Experimental research
Pass the chips

University of Alberta researchers have designed a computer chip that uses
about 100 times less energy than current state-of-the-art digital chips. The new microchip is 10 times smaller and 100 times more energy-efficient than currently
used chips

The greatly reduced energy consumption of the new technology would improve the performance of small devices with relatively low power needs.

For instance, the technology could one day eliminate the need to recharge cell phones, help introduce smaller, ultra-high-speed communications systems, and advance the use of implantable health care devices, such as drug delivery chips. Research and development is ongoing before this technology can be implemented in products.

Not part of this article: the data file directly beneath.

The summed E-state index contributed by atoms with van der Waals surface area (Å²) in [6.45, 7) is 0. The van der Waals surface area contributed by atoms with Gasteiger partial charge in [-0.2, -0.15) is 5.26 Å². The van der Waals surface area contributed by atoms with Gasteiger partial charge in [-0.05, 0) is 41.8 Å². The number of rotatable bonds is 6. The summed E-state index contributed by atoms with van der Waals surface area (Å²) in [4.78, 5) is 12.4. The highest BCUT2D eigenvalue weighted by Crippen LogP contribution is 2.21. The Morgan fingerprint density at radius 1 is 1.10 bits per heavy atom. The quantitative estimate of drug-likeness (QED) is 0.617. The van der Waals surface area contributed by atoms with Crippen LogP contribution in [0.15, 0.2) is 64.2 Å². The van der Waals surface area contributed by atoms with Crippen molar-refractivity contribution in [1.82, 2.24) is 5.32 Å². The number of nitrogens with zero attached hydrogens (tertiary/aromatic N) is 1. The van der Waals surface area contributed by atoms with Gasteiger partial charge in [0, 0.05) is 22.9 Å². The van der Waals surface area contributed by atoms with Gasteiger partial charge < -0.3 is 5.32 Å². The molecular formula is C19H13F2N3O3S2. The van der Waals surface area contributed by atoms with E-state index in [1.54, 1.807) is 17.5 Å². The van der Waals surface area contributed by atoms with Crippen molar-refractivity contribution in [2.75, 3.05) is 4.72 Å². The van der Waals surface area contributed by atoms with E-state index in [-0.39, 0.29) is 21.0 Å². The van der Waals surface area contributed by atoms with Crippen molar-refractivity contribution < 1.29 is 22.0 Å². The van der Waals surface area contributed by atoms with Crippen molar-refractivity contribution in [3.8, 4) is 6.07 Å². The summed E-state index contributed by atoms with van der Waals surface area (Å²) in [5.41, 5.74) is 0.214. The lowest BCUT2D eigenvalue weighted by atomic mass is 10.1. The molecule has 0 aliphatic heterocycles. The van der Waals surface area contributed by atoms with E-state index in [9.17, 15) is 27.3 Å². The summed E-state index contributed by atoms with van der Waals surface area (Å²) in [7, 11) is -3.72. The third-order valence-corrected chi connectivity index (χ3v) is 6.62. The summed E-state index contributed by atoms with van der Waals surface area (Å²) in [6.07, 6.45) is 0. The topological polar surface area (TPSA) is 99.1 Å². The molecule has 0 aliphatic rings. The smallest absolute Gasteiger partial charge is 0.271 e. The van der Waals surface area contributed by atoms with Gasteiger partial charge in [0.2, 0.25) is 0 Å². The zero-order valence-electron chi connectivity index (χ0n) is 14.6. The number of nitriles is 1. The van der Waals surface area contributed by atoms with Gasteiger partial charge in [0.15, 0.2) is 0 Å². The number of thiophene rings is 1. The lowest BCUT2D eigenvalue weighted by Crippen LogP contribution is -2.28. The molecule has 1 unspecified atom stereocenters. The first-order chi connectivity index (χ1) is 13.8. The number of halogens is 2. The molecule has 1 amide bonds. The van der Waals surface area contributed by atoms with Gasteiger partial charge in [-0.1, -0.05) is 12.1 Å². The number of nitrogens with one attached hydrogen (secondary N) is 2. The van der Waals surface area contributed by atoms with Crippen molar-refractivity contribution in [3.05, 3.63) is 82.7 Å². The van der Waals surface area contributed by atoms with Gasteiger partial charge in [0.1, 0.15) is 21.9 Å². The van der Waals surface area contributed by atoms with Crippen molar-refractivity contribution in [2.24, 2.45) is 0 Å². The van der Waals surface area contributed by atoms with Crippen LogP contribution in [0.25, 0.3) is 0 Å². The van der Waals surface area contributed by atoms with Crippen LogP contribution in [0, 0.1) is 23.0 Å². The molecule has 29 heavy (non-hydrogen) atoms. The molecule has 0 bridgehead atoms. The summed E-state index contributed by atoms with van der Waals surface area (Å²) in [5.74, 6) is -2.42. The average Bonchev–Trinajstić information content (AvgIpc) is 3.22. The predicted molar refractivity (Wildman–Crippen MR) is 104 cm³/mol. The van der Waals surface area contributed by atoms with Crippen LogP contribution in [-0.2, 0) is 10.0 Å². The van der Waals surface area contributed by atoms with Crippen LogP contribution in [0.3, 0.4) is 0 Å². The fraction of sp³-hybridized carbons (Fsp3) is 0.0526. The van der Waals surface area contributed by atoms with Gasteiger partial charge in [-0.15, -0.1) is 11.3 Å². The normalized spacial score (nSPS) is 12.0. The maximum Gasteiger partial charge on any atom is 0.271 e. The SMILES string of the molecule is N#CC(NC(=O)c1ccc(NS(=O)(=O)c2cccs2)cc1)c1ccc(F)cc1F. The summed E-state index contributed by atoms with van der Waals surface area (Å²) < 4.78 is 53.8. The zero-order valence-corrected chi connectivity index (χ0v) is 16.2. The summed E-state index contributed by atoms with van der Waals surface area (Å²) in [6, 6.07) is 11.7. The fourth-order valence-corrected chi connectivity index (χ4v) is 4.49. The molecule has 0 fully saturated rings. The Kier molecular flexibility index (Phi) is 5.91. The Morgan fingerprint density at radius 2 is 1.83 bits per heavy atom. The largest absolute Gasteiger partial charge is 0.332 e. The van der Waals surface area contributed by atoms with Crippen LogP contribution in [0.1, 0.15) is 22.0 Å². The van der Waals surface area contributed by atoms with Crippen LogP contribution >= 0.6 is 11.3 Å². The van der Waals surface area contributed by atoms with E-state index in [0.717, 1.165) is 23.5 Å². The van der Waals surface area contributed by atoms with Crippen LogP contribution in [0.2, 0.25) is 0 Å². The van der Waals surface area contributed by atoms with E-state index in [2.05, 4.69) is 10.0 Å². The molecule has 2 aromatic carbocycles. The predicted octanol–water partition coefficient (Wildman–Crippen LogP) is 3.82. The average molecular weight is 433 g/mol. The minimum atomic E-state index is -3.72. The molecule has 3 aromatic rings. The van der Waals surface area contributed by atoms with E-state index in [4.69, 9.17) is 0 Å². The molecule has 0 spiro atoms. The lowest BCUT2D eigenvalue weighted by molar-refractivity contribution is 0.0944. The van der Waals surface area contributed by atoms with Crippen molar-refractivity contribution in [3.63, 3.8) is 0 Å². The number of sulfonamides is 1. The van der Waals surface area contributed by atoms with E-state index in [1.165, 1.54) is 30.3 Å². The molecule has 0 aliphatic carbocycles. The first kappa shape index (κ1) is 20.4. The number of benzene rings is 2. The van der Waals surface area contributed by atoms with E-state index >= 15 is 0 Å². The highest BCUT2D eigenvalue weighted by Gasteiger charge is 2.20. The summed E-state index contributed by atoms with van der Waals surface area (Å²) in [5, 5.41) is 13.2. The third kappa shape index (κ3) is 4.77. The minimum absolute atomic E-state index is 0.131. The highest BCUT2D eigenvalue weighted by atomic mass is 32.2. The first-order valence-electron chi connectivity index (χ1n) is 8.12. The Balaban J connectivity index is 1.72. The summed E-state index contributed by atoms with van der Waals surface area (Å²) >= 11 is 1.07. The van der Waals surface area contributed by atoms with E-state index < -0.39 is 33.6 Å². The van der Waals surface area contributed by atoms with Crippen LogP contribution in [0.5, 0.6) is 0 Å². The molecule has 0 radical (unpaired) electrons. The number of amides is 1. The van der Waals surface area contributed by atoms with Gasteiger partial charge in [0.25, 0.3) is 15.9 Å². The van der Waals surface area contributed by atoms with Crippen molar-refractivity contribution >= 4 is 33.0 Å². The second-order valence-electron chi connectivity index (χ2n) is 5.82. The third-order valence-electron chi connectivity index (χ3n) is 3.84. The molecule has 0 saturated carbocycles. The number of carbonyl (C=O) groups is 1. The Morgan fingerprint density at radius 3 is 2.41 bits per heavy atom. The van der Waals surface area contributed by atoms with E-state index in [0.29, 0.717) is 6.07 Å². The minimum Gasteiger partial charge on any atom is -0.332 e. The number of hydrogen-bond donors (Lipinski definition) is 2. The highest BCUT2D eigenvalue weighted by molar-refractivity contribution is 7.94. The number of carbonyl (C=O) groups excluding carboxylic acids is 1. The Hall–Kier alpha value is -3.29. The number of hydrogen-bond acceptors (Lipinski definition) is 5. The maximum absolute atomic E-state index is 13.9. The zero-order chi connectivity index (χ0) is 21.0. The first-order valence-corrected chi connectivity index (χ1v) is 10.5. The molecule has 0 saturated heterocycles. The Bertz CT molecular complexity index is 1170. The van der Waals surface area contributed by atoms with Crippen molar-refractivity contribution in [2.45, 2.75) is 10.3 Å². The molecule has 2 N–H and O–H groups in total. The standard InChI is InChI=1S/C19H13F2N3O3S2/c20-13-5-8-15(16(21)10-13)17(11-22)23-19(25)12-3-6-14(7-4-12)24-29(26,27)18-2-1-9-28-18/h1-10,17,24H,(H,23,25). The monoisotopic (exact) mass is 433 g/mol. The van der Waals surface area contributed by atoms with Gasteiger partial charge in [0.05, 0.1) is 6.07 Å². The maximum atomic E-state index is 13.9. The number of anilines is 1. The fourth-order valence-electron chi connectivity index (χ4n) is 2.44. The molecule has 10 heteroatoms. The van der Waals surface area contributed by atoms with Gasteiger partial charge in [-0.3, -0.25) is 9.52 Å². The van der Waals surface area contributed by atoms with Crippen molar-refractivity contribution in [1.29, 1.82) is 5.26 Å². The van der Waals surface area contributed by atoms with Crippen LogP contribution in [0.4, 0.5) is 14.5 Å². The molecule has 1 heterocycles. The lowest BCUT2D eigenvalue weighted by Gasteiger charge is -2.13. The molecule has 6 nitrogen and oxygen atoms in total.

The invention employs a new method of processing digital data, known as analog decoding, which uses extremely low levels of power to execute its detection algorithm. Research shows that no other reported chip uses a lower amount of energy consumed per decoded information bit.

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Read more science stories in the DEC. 2004/JAN. 2005issue of "Arte Six."